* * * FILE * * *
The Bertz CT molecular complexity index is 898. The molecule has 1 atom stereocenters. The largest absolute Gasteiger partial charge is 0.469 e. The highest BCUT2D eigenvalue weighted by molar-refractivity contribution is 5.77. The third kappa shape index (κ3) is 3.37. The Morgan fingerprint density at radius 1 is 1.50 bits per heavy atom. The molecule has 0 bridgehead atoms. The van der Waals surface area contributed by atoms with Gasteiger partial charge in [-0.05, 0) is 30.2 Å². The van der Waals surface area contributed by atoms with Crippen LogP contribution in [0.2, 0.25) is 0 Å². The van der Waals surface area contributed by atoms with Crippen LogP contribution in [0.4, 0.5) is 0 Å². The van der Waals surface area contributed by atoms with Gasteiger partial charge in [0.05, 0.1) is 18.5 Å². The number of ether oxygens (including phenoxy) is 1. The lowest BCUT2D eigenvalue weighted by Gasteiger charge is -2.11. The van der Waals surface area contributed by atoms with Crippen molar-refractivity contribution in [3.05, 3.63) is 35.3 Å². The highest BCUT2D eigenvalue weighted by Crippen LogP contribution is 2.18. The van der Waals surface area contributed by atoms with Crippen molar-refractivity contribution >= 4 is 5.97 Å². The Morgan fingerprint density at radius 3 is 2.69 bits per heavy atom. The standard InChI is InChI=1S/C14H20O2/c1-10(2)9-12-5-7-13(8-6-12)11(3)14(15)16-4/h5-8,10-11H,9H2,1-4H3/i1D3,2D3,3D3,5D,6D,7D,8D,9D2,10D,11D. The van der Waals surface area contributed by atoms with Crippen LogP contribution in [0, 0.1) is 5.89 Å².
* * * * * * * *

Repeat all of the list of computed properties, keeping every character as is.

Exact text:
The Bertz CT molecular complexity index is 898. The molecule has 1 atom stereocenters. The largest absolute Gasteiger partial charge is 0.469 e. The highest BCUT2D eigenvalue weighted by molar-refractivity contribution is 5.77. The third kappa shape index (κ3) is 3.37. The Morgan fingerprint density at radius 1 is 1.50 bits per heavy atom. The molecule has 0 bridgehead atoms. The van der Waals surface area contributed by atoms with Gasteiger partial charge in [-0.05, 0) is 30.2 Å². The van der Waals surface area contributed by atoms with Crippen LogP contribution in [0.2, 0.25) is 0 Å². The van der Waals surface area contributed by atoms with Crippen LogP contribution in [0.4, 0.5) is 0 Å². The van der Waals surface area contributed by atoms with Gasteiger partial charge in [0.05, 0.1) is 18.5 Å². The number of ether oxygens (including phenoxy) is 1. The lowest BCUT2D eigenvalue weighted by Gasteiger charge is -2.11. The van der Waals surface area contributed by atoms with Crippen molar-refractivity contribution in [3.05, 3.63) is 35.3 Å². The highest BCUT2D eigenvalue weighted by Crippen LogP contribution is 2.18. The van der Waals surface area contributed by atoms with Crippen molar-refractivity contribution >= 4 is 5.97 Å². The Morgan fingerprint density at radius 3 is 2.69 bits per heavy atom. The standard InChI is InChI=1S/C14H20O2/c1-10(2)9-12-5-7-13(8-6-12)11(3)14(15)16-4/h5-8,10-11H,9H2,1-4H3/i1D3,2D3,3D3,5D,6D,7D,8D,9D2,10D,11D. The van der Waals surface area contributed by atoms with Crippen LogP contribution in [0, 0.1) is 5.89 Å².